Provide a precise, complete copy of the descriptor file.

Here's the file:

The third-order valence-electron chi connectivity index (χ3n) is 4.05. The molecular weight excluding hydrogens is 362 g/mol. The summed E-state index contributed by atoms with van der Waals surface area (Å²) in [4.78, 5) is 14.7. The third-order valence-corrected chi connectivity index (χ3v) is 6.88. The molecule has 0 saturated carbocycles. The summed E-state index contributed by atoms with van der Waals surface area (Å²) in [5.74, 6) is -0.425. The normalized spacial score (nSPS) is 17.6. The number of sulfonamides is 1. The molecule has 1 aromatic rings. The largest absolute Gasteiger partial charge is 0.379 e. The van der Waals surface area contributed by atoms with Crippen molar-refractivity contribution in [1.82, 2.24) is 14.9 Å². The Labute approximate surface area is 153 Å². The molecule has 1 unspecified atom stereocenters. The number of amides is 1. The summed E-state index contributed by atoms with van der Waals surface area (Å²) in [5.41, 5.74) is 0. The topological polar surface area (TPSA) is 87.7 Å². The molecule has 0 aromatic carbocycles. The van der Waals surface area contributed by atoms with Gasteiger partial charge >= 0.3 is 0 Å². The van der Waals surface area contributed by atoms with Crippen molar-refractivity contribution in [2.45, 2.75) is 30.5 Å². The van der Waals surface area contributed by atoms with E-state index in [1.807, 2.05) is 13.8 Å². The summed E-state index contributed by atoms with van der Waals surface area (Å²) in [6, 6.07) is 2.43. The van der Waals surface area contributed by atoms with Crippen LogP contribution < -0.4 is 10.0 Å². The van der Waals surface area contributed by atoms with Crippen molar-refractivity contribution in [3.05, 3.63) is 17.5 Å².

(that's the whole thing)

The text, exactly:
The third-order valence-electron chi connectivity index (χ3n) is 4.05. The molecular weight excluding hydrogens is 362 g/mol. The summed E-state index contributed by atoms with van der Waals surface area (Å²) in [4.78, 5) is 14.7. The third-order valence-corrected chi connectivity index (χ3v) is 6.88. The molecule has 0 saturated carbocycles. The summed E-state index contributed by atoms with van der Waals surface area (Å²) in [5.74, 6) is -0.425. The normalized spacial score (nSPS) is 17.6. The number of sulfonamides is 1. The molecule has 1 aromatic rings. The largest absolute Gasteiger partial charge is 0.379 e. The van der Waals surface area contributed by atoms with Crippen molar-refractivity contribution in [1.82, 2.24) is 14.9 Å². The Labute approximate surface area is 153 Å². The molecule has 1 unspecified atom stereocenters. The number of amides is 1. The summed E-state index contributed by atoms with van der Waals surface area (Å²) in [5.41, 5.74) is 0. The topological polar surface area (TPSA) is 87.7 Å². The molecule has 0 aromatic carbocycles. The van der Waals surface area contributed by atoms with Gasteiger partial charge >= 0.3 is 0 Å². The van der Waals surface area contributed by atoms with Crippen molar-refractivity contribution in [2.45, 2.75) is 30.5 Å². The van der Waals surface area contributed by atoms with E-state index in [1.807, 2.05) is 13.8 Å². The summed E-state index contributed by atoms with van der Waals surface area (Å²) in [6, 6.07) is 2.43. The van der Waals surface area contributed by atoms with Crippen LogP contribution < -0.4 is 10.0 Å². The van der Waals surface area contributed by atoms with Crippen molar-refractivity contribution in [3.05, 3.63) is 17.5 Å².